July 8, 2016 at 2:30 pm by Bob Sorokanich | Photography by YouTube/Engineering Explained
You’ve probably heard folks talking about the superiority of synthetic motor oil. You may even use it yourself—if you drive a newer high-performance car, it’s probably mandatory per the owner’s manual. But full-synth oil is one of those things that’s gone from smart car maintenance advice to car dad folklore. You know it’s the right thing to use, but maybe you don’t know why.
Thankfully, Engineering Explained’s Jason Fenske is here to help demystify the difference between conventional and synthetic motor oil, with a simple visual explanation that’s so brilliant, you’ll learn something even if you already know all the ins and outs of synthetic oil.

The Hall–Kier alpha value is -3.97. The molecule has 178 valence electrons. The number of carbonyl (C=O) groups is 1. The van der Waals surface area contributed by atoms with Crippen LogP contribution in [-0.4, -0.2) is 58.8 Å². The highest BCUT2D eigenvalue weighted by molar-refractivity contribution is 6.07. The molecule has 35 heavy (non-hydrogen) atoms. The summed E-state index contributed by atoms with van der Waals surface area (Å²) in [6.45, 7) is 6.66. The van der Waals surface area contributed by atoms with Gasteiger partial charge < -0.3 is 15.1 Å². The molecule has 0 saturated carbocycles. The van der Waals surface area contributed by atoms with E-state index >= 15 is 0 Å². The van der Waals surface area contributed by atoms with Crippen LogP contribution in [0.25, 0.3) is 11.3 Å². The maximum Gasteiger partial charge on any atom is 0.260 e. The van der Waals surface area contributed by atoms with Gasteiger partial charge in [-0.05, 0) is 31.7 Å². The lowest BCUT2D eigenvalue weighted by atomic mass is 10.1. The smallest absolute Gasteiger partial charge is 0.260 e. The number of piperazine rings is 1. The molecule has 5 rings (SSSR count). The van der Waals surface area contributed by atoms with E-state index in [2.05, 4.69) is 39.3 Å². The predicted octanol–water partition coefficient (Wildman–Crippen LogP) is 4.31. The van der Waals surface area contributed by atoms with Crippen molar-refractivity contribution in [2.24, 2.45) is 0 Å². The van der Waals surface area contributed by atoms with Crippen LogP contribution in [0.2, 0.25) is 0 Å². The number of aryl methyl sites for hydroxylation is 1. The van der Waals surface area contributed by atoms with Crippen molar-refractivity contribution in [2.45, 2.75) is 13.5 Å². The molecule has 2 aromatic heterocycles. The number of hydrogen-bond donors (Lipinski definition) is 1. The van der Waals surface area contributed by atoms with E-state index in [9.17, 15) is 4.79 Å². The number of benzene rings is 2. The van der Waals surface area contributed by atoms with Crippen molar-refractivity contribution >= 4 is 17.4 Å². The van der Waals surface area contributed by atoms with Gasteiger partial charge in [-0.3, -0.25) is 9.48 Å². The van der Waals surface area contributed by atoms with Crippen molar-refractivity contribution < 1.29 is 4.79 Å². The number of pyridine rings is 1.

A big factor is viscosity, or how well the oil flows. Cold oil is thick, and it moves slowly (the animation above has been significantly speeded-up; the oil was chilled to -31 degrees Fahrenheit, and the used conventional oil was molasses-like in its slowness). That low-temperature flow problem gets worse and worse with every mile you put on your oil, so that by the end of your 5000-mile oil change interval, your oil behaves very differently than it does when new.
Go ahead, watch the whole video. Even if you already use synthetic oil religiously, and even if you understand everything about viscosity and temperature-dependent flow rates, you’ll still learn something.
This story originally appeared on Road & Track.
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